• Choke 224 may be actuated to restrict flow through passage 216 to minimize wellbore storage effects due to the large volume in tubular string 212 above sampler 218. When choke 224 restricts flow through passage 216, a pressure differential is created in passage 216, thereby maintaining pressure in passage 216 at sampler 218 and reducing the drawdown effect of opening tester valve 222. In this manner, by restricting flow through choke 224 at the time a fluid sample is taken in sampler 218, the fluid sample may be prevented from going below its bubble point, i.e., the pressure below which a gas phase begins to form in a fluid phase.
  • Circulating valve 220 permits hydrocarbons in tubular string 212 to be circulated out prior to retrieving tubular string 212. Circulating valve 220 also allows increased weight fluid to be circulated into wellbore 214.
  • Although FIGS. 1-2 depict a vertical well, it should be noted by one skilled in the art that the fluid sampler of the present disclosure is equally well-suited for use in deviated wells, inclined wells or horizontal wells. As such, the use of directional terms such as above, below, upper, lower, upward, downward and the like are used in relation to the illustrative embodiments as they are depicted in the figures, the upward direction being toward the top of the corresponding figure and the downward direction being toward the bottom of the corresponding figure.
  • FIG. 3 shows an exemplary embodiment of a sampler 300 according to the present disclosure. The sampler may include a sampler carrier 360 with a sample chamber 340 and an inlet 320 coupled to the sample chamber 340. A sensor for real-time measurement 330 may be disposed proximate to the sample chamber 340. Real-time measurement may comprise taking of measurements at the time the sample is acquired or after the sample is acquired but while the sampler remains downhole. Measurements may include, for example, the volume, pressure, position, and composition of a sample, and/or may include any of the other measurements made by sensors found in production logging tools. In the embodiment shown, the sensor for real-time measurement comprises a flow meter 330. As shown in FIG. 3, the oil or other fluid to be sampled moves through a passage 310. It may be taken into sampler 340 via inlet 320.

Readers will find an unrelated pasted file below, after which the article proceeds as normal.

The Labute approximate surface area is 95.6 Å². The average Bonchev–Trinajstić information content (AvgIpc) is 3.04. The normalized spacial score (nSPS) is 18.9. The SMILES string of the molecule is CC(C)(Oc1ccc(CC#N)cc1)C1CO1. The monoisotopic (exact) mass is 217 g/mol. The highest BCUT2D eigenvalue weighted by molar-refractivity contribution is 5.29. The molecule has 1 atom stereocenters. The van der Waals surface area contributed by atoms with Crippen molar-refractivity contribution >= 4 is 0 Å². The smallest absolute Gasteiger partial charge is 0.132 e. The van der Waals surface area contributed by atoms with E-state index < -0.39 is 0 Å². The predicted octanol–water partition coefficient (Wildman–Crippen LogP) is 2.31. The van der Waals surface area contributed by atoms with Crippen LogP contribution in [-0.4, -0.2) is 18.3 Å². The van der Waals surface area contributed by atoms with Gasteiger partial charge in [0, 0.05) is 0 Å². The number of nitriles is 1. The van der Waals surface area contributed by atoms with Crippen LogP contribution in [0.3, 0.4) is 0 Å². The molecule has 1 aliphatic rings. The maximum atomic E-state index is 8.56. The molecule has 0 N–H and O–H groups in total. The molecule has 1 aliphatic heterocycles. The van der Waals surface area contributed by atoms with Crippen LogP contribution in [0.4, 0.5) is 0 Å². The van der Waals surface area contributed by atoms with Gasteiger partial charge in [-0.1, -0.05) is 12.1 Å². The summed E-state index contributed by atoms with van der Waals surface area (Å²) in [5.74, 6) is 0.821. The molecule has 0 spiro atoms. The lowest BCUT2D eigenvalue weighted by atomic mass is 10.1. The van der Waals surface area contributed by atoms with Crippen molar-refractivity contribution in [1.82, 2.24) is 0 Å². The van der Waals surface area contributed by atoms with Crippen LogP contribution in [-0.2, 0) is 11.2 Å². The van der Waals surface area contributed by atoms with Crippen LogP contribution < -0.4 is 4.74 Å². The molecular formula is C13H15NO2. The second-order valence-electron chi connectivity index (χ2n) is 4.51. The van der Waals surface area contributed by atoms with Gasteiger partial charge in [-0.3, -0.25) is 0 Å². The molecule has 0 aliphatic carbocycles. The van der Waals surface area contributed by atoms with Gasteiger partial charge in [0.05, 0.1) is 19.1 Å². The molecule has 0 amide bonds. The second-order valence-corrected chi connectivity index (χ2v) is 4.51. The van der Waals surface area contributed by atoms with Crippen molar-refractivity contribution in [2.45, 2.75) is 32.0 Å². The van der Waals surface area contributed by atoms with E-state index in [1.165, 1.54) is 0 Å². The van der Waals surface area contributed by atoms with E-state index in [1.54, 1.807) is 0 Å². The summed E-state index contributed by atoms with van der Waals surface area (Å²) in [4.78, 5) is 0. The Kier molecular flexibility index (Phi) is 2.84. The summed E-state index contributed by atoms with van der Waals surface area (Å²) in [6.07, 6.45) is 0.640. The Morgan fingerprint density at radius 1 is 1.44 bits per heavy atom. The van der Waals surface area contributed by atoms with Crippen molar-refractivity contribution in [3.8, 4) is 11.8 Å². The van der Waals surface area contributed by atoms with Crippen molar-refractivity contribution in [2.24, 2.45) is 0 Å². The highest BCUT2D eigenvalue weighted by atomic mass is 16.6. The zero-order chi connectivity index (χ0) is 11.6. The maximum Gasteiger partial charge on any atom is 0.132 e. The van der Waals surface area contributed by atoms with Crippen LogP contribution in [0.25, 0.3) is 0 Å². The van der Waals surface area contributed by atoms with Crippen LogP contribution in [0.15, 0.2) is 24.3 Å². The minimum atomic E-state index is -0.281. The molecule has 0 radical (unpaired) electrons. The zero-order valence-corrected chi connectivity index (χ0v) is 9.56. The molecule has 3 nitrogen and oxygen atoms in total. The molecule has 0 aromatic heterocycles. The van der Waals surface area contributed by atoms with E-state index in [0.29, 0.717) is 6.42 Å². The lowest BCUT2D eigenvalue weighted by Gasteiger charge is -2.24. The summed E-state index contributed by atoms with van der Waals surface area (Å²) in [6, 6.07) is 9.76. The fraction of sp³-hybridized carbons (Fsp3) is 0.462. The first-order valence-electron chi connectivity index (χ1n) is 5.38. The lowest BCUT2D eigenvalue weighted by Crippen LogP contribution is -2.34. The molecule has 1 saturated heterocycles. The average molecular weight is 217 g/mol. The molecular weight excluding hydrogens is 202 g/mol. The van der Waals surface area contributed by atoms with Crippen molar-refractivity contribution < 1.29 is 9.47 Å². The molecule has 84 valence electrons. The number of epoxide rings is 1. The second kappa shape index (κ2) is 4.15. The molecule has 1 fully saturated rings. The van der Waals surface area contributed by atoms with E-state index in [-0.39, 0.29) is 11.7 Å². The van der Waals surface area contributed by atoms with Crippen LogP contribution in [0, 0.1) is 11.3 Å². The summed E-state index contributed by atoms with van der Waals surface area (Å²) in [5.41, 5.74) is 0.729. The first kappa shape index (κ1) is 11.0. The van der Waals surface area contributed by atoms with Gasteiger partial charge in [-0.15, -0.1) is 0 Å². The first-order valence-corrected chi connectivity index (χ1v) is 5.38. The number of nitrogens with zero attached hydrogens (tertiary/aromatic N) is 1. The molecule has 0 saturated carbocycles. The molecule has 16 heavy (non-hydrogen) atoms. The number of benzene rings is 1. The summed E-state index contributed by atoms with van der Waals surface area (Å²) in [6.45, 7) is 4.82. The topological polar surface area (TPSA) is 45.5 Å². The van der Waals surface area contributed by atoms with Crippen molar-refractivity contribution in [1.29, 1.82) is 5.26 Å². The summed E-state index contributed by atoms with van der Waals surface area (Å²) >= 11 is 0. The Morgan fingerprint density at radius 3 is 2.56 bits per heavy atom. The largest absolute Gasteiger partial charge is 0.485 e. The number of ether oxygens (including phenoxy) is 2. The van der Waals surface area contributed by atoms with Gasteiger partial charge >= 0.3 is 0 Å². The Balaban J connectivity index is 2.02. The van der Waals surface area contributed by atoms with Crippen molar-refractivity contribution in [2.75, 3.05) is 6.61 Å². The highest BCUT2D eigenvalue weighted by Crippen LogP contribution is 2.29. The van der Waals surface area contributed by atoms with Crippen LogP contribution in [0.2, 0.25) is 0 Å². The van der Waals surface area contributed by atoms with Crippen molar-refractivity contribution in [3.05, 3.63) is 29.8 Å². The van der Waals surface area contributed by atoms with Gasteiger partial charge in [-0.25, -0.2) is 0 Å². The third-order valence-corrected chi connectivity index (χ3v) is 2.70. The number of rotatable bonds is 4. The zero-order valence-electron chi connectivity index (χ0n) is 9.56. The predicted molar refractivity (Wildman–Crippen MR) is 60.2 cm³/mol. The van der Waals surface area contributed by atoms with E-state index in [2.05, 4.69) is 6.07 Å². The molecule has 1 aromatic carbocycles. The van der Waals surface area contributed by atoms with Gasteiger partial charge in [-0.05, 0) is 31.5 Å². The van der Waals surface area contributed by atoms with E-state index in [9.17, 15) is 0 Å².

• Flow meter 330 is disposed within inlet 320 such that as oil or other fluids flow from passage 310 to sampler 340, they pass through flow meter 330. In the embodiment of FIG. 3, flow meter 330 is shown as an impeller-type flow meter. An impeller-type flow meter may contain rotatable blades that are rotated by the passage of liquid. The blades may be configured so that the inflow of liquid causes rotational movement of the blades in one direction, while the outflow of liquid causes rotational movement of the blades in the opposite direction. In the embodiment shown, for example, the movement of liquid into sampler 340 from passage 310 via inlet 320 may cause the blades of flow meter 330 to rotate in a clockwise direction; by comparison, the movement of liquid out of sampler 340 back into passage 310 via inlet 320 may cause the blades of flow meter 330 to rotate in a counter-clockwise direction. In this way, a person of ordinary skill in the art will appreciate that the amount of fluid entering our exiting sampler 340 may be determined by measuring the direction and magnitude of blade rotation.
  • Although the embodiment of FIG. 3 shows the sensor as an impeller-type flow meter, other types of sensors known to those of skill in the art may be used consistent with the present disclosure. For example, other types of flow-meters may be used, such as an infrared sensor or a light sensor that detects the movement of fluid. In addition, the sensor may take other types of measurements of the sample, for example measurements regarding the volume, pressure, position, and composition of the sample. The sensor 330 may therefore include a light sensor that determines the type of gas or capacitive sensors, resistive sensors, movement sensors, acceleration sensors, or continuity sensors. As one of skill in the art will appreciate, the sensor 330 may include any of the sensors commonly found in production logging tools.